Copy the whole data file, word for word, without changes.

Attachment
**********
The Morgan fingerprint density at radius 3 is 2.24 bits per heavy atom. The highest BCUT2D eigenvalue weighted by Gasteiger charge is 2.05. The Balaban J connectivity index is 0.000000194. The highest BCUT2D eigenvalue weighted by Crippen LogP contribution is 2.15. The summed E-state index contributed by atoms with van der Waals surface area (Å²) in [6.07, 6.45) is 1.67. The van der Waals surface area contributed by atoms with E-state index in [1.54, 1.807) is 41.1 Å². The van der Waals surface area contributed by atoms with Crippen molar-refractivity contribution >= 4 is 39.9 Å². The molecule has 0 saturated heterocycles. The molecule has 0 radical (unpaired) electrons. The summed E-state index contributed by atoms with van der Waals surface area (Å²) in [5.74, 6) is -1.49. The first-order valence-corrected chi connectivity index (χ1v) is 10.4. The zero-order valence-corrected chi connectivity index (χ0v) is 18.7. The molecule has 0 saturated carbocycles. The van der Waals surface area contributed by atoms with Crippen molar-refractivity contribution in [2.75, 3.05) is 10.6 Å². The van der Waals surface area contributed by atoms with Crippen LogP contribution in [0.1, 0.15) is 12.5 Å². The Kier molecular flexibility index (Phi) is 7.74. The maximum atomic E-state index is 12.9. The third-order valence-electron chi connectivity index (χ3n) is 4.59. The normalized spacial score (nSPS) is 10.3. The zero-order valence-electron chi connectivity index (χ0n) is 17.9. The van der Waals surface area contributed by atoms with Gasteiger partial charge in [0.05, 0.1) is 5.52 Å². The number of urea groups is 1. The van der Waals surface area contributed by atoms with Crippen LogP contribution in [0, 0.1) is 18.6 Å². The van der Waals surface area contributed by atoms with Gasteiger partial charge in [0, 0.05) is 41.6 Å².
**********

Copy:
The Morgan fingerprint density at radius 3 is 2.24 bits per heavy atom. The highest BCUT2D eigenvalue weighted by Gasteiger charge is 2.05. The Balaban J connectivity index is 0.000000194. The highest BCUT2D eigenvalue weighted by Crippen LogP contribution is 2.15. The summed E-state index contributed by atoms with van der Waals surface area (Å²) in [6.07, 6.45) is 1.67. The van der Waals surface area contributed by atoms with E-state index in [1.54, 1.807) is 41.1 Å². The van der Waals surface area contributed by atoms with Crippen molar-refractivity contribution >= 4 is 39.9 Å². The molecule has 0 saturated heterocycles. The molecule has 0 radical (unpaired) electrons. The summed E-state index contributed by atoms with van der Waals surface area (Å²) in [5.74, 6) is -1.49. The first-order valence-corrected chi connectivity index (χ1v) is 10.4. The zero-order valence-corrected chi connectivity index (χ0v) is 18.7. The molecule has 0 saturated carbocycles. The van der Waals surface area contributed by atoms with Crippen molar-refractivity contribution in [2.75, 3.05) is 10.6 Å². The van der Waals surface area contributed by atoms with Crippen LogP contribution in [0.1, 0.15) is 12.5 Å². The Kier molecular flexibility index (Phi) is 7.74. The maximum atomic E-state index is 12.9. The third-order valence-electron chi connectivity index (χ3n) is 4.59. The normalized spacial score (nSPS) is 10.3. The zero-order valence-electron chi connectivity index (χ0n) is 17.9. The van der Waals surface area contributed by atoms with Gasteiger partial charge in [0.05, 0.1) is 5.52 Å². The number of urea groups is 1. The van der Waals surface area contributed by atoms with Crippen LogP contribution in [0, 0.1) is 18.6 Å². The van der Waals surface area contributed by atoms with Gasteiger partial charge in [0, 0.05) is 41.6 Å².